Briefing Note

Incorporating a Private Limited Company

Updated June 2018

Introduction

This Briefing Note sets out the factors that you need to consider if you are thinking of incorporating a private limited company. This briefing note should not be relied upon as legal advice and you should contact us for advice on your specific circumstances.

What type of company can be incorporated?

A new business can be set up as a company or an existing business can be incorporated as a company. The latter is often the case when a business has reached the stage where the increased administrative burden of company law requirements is offset by the benefits that the company structure offers, such as limited liability. A company can be incorporated as:

  • A company limited by shares (the most common form).
  • A company limited by guarantee.
  • An unlimited company.

A company is incorporated by filing the necessary documents and paying the required fee at Companies House. You can either:

  • Create a tailor-made company. This is a new company with documents that are specifically tailored to their requirements.
  • Buy a shelf company. This is a company that has already been incorporated but has not yet traded. Company formation agents register shelf companies with standard provisions in their constitutions and sell them to buyers who can change them to meet their requirements.

Company constitution

A company’s constitution and the rules governing its administration are set out in its:

  • Memorandum of association. A memorandum of association must be submitted to Companies House with the other registration documents. It states that the subscribers to the company want to form a company and have agreed to become members and, in the case of a company that is to have a share capital, to take at least one share each. The memorandum cannot be updated; it is a “snapshot” of part of the company’s constitution at the point of registration. The memorandum must state the name of each subscriber and their individual authentication.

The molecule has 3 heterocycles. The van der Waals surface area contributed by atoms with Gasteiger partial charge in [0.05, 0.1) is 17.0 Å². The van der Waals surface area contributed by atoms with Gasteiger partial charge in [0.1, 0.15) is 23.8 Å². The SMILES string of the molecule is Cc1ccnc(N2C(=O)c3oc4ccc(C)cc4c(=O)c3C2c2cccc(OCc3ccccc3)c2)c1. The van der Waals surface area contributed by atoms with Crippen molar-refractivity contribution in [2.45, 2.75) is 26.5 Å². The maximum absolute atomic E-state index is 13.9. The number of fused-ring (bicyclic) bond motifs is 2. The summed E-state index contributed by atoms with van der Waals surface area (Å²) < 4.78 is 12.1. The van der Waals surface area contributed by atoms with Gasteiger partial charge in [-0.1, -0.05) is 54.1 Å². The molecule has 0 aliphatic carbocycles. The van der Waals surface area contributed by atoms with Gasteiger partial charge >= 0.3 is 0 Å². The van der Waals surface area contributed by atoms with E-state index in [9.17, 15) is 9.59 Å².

• Articles of association. All registered companies must have articles of association which set out the basic management and administrative structure of the company. They regulate the internal affairs of the company (for example, the issue and transfer of shares) and create a contract between the company and each of its members in their capacity as members. Companies can either create bespoke articles of association or adopt (in whole or in part) model articles. If no bespoke articles are registered, the model articles will apply as the default set of articles for limited companies.

 Incorporating a tailor-made company

To register a private limited company, an application form  must be lodged with the Registrar of Companies at Companies House, together with the memorandum of association and articles of association. The application form (which is usually completed and filed online includes

  • The proposed company name. There are restrictions on the choice of registered name that a company may adopt both on incorporation and on a later change of name. The Registrar of Companies will refuse registration of any unacceptable name. A company cannot be registered with a name that an existing company is already registered with. You should search the index of company names at Companies House to check that your preferred name is not already registered by another company.
  • The type of company. You must state whether the company is: